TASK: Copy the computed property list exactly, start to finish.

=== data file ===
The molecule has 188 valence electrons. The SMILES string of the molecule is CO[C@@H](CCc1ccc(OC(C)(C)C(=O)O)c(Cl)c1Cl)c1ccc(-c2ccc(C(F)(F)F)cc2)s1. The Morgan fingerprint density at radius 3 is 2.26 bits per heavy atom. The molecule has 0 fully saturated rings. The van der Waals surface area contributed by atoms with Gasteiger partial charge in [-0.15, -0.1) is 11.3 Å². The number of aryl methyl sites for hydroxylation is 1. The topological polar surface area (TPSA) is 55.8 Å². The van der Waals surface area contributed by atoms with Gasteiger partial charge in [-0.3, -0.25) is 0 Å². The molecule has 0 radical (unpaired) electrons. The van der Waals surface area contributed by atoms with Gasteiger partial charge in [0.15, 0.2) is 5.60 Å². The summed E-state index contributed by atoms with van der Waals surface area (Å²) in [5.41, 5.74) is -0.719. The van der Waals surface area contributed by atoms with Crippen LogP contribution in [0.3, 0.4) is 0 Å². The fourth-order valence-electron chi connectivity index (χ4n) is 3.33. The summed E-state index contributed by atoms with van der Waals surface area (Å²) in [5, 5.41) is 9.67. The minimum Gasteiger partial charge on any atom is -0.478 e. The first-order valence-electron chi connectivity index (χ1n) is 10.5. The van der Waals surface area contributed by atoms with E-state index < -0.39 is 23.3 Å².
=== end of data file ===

The molecule has 188 valence electrons. The SMILES string of the molecule is CO[C@@H](CCc1ccc(OC(C)(C)C(=O)O)c(Cl)c1Cl)c1ccc(-c2ccc(C(F)(F)F)cc2)s1. The Morgan fingerprint density at radius 3 is 2.26 bits per heavy atom. The molecule has 0 fully saturated rings. The van der Waals surface area contributed by atoms with Gasteiger partial charge in [-0.15, -0.1) is 11.3 Å². The number of aryl methyl sites for hydroxylation is 1. The topological polar surface area (TPSA) is 55.8 Å². The van der Waals surface area contributed by atoms with Gasteiger partial charge in [-0.3, -0.25) is 0 Å². The molecule has 0 radical (unpaired) electrons. The van der Waals surface area contributed by atoms with Gasteiger partial charge in [0.15, 0.2) is 5.60 Å². The summed E-state index contributed by atoms with van der Waals surface area (Å²) in [5.41, 5.74) is -0.719. The van der Waals surface area contributed by atoms with Crippen LogP contribution in [0.3, 0.4) is 0 Å². The fourth-order valence-electron chi connectivity index (χ4n) is 3.33. The summed E-state index contributed by atoms with van der Waals surface area (Å²) in [5, 5.41) is 9.67. The minimum Gasteiger partial charge on any atom is -0.478 e. The first-order valence-electron chi connectivity index (χ1n) is 10.5. The van der Waals surface area contributed by atoms with E-state index < -0.39 is 23.3 Å².